Talley, Floyd Examine Ineffectiveness of Corporal Punishment on Students with Disabilities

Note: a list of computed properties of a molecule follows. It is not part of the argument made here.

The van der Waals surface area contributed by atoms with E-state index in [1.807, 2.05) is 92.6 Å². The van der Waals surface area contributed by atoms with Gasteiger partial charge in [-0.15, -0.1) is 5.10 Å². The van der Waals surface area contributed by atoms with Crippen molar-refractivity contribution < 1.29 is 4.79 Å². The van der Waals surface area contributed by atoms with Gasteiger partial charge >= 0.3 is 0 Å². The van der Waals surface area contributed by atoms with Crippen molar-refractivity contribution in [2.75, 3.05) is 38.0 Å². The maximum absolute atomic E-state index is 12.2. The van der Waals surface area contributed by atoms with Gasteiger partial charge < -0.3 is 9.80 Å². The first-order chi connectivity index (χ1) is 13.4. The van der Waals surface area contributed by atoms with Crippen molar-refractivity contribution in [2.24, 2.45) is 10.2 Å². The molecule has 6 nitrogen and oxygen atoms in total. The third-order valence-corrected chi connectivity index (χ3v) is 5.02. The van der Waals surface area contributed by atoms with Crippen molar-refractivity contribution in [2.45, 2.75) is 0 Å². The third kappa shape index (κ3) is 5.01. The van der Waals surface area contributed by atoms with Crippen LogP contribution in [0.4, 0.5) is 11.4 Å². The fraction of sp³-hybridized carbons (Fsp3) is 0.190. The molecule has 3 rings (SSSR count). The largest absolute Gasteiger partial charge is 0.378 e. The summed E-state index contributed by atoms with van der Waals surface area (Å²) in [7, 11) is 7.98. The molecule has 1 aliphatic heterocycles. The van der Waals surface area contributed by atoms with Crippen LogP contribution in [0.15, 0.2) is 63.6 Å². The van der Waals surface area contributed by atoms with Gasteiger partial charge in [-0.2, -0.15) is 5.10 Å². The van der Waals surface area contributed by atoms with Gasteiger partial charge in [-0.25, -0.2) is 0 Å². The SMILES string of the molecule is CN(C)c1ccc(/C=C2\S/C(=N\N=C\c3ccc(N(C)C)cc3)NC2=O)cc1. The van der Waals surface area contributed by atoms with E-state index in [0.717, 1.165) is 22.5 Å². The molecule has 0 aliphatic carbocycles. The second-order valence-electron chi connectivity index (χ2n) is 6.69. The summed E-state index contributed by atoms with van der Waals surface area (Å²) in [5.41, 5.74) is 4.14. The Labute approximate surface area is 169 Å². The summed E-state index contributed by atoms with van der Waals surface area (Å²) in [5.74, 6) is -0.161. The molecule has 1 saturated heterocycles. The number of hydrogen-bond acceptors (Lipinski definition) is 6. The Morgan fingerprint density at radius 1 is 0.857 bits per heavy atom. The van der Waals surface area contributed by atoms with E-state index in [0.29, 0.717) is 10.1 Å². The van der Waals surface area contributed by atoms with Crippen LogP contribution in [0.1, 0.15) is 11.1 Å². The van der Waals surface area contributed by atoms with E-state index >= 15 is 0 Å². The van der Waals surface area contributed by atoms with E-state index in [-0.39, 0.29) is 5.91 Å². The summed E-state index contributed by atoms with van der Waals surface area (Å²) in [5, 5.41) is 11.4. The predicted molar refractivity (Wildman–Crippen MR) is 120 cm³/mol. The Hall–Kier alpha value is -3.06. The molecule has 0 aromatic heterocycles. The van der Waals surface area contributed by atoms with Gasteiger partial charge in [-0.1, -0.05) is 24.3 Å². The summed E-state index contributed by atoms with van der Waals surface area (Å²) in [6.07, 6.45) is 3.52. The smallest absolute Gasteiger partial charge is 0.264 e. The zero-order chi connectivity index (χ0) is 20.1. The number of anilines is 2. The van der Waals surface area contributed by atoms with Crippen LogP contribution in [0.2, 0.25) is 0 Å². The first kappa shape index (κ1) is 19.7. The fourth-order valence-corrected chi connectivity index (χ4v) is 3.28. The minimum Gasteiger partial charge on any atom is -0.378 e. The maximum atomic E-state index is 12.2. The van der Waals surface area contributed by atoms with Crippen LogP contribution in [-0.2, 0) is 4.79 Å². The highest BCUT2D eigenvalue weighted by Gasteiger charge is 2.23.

A bipartisan interim study held Thursday before the Oklahoma House Common Education Committee examined the ineffectiveness and negative consequences of the use of corporal punishment on public school students with disabilities. The study was organized by Rep. John Talley, R-Stillwater, and Sen. Kay Floyd, D-Oklahoma City. "The use of corporal punishment against students who may not be able to control their actions or may not understand why they're being punished can lead to emotional distress and subject them to a hostile learning environment," Talley said. "Students with disabilities require additional support and resources, not physical punishment, in order to thrive socially and academically. I'm grateful for all the speakers who shared their experience and to my legislative colleagues who took the time to ask thoughtful questions, and I look forward to continuing to work on this issue." Dr. Andrea Kunkel, general counsel for Cooperative Council for Oklahoma School Administration (CCOSA) and executive director for Oklahoma Directors of Special Services (ODSS), explained to the committee the different categories of disabilities under the federal Individuals with Disabilities Education Act (IDEA) Law. Kunkel told attendees the process for identifying a child as qualifying under the IDEA categories is in-depth. She emphasized that qualification is based on "I cannot" versus "I don't want to" when a child does not meet expectations. University of Central Oklahoma Professor Dr. Scott Singleton shared data on the long-term mental effects of using physical punishment, pointing out the importance of looking at a consensus of research rather than focusing on a single study. Singleton stressed the value in teaching children a skill, such as emotion regulation and behavioral expectations, so children know how to handle a similar situation in the future. He said that the overall consensus of research strongly supports that corporal punishment does not teach appropriate behavior. "If we look at the long-term, we find that corporal punishment is often ineffective at reducing the targeted behavior,” Singleton said, later adding, "When it comes to pain-based punishment, people do not necessarily stop the behavior, but they learn to avoid the stimulus that caused the behavior." Dr. Gary Duhon, a professor of psychology at Oklahoma State University, provided evidence-based alternatives for behavior reduction interventions for students with disabilities. He shared that alternative procedures are more effective than corporal punishment because they don't result in avoidance of the situation or punisher and don't lead to further aggression. Instead, these methods build appropriate skills that help students learn. Retired Woodward Public Schools Superintendent Dr. Kyle Reynolds provided input from an administrator's perspective. He told the committee how they used alternative procedures to corporal punishment to address behavioral problems and the positive results of the policy change for the school environment and students. Jessica Gilliam, the mother of a student with disabilities, described the distress her son experienced after he was disciplined with corporal punishment by a principal at an Oklahoma public elementary school. "If you cannot stand for a child, then what can you stand for?" Gilliam asked legislators at the close of her comments. "I’m appreciative of the Oklahoma experts who presented clear data showing us what parents from across the state already know – that using corporal punishment on children with disabilities can cause long-term and lasting damage,” Floyd said. “If we are truly committed to helping every child reach their greatest potential, we need to utilize alternative methods for achieving appropriate behaviors that work both in the short-term as well as the long-term." Talley and Floyd authored House Bill 1028, which passed the House 84-8 in March. In its current form, the bill prohibits the use of corporal punishment only on students identified with the most significant cognitive disabilities, who account for less than 10% of students with disabilities in Oklahoma's public schools. HB1028 remains alive for consideration in the Senate next session, which begins February 6, 2024.